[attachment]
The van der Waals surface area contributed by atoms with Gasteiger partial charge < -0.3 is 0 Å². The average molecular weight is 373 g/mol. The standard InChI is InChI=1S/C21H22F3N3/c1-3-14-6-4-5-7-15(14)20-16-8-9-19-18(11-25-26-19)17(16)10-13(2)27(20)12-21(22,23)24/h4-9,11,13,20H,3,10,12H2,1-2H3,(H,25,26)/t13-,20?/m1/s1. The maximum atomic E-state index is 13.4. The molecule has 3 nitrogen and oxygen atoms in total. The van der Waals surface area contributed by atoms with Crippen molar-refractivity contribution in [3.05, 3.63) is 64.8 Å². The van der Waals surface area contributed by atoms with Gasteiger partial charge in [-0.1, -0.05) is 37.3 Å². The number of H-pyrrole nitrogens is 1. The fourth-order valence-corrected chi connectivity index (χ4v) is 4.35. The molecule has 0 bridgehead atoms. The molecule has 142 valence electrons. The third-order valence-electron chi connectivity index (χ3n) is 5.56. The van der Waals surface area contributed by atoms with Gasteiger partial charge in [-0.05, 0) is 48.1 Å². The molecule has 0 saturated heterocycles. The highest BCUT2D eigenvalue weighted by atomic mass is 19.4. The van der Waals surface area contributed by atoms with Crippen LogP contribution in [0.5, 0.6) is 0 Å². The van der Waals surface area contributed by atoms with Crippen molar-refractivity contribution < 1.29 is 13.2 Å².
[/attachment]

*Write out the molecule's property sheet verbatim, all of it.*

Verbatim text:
The van der Waals surface area contributed by atoms with Gasteiger partial charge < -0.3 is 0 Å². The average molecular weight is 373 g/mol. The standard InChI is InChI=1S/C21H22F3N3/c1-3-14-6-4-5-7-15(14)20-16-8-9-19-18(11-25-26-19)17(16)10-13(2)27(20)12-21(22,23)24/h4-9,11,13,20H,3,10,12H2,1-2H3,(H,25,26)/t13-,20?/m1/s1. The maximum atomic E-state index is 13.4. The molecule has 3 nitrogen and oxygen atoms in total. The van der Waals surface area contributed by atoms with Crippen molar-refractivity contribution in [3.05, 3.63) is 64.8 Å². The van der Waals surface area contributed by atoms with Gasteiger partial charge in [-0.1, -0.05) is 37.3 Å². The number of H-pyrrole nitrogens is 1. The fourth-order valence-corrected chi connectivity index (χ4v) is 4.35. The molecule has 0 bridgehead atoms. The molecule has 142 valence electrons. The third-order valence-electron chi connectivity index (χ3n) is 5.56. The van der Waals surface area contributed by atoms with Gasteiger partial charge in [-0.05, 0) is 48.1 Å². The molecule has 0 saturated heterocycles. The highest BCUT2D eigenvalue weighted by atomic mass is 19.4. The van der Waals surface area contributed by atoms with Crippen LogP contribution in [0.5, 0.6) is 0 Å². The van der Waals surface area contributed by atoms with Crippen molar-refractivity contribution < 1.29 is 13.2 Å².